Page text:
Thursday, March 22, 2012

Planning the Second Annual Chocolate Dinner

It's appropriate that my last post was about the Chocolate Dinner I did last year and how I was thinking of making it an annual event, because now it's time to plan the next one. I figure to write a few posts about planning, then a couple about the actual dinner, and then I'll get back to actually keeping this blog up to date.

Right. I just found a rather long draft post about meals for Rosh Hashanah that I never published. Oh, well, it's a bit late now so I'll save it for next year. Maybe. In the meantime, I've decided to go ahead and put this out there as a reminder that I really do want to resume my life.

Because just having a dinner where everything on the menu includes some form of chocolate wasn't complicated enough, this year's Chocolate Dinner will also be a Passover Seder.

Passover imposes one level of complication -- everything has to be kosher for Passover. The short version of that is -- no wheat, oats, spelt, barley, or rye unless it has been prepared in a certain restricted way that insures the grains do not ferment. In addition, because we follow the Ashkenazic tradition, we also do not have certain other foods such as beans, rice, and corn.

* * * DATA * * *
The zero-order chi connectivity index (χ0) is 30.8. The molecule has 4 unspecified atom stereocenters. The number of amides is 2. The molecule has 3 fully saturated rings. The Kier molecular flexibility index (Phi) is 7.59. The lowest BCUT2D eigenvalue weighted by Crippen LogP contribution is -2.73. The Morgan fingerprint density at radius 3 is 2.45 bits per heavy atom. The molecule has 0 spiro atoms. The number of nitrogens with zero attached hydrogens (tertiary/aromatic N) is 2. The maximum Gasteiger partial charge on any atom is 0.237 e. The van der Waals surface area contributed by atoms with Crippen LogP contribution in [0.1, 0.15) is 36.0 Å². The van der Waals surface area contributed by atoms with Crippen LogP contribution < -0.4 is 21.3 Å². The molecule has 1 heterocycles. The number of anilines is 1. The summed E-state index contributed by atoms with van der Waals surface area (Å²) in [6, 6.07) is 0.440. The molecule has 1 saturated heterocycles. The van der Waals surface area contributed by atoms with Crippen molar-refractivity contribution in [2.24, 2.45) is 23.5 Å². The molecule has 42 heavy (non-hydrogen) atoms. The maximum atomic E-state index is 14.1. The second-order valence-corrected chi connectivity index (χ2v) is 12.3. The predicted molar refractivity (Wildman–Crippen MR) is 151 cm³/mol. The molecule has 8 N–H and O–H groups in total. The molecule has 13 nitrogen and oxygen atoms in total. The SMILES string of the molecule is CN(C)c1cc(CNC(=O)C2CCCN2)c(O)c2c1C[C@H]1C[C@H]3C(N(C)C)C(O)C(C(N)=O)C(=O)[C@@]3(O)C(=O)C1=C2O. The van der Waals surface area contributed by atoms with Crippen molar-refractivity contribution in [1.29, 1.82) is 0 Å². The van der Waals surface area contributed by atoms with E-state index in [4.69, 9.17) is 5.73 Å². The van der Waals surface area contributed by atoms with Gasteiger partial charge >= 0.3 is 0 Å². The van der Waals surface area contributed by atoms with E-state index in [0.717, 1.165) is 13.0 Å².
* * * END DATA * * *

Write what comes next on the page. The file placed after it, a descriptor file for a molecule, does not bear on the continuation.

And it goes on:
The problem these restrictions place on chocolate is that most commercial chocolate includes soy lecithin, which we do not use during Passover. Therefore, all chocolate and chocolate products have to be certified as kosher for Passover.

Then there is the whole issue of having a Chocolate Dinner as a seder. There are certain ritual foods that must be included at a seder -- matzoh, green vegetables, a mixture known as charoset, bitter herbs, salt water for dipping -- and others that must at least be present on the table (a roasted lamb bone, a roasted egg). How do we include chocolate in these items? All will be revealed....

Two levels of complication is not enough, however. A six-year-old friend whose family generally joins us for our seders has recently been diagnosed as allergic to gluten and dairy.

You do remember, don't you, that this blog is about being ovo-lacto vegetarian Jews? So now our Chocolate Dinner cannot include grains, rice, legumes including soy, corn, or dairy products. And everything has to include chocolate.

This is going to be So Much Fun.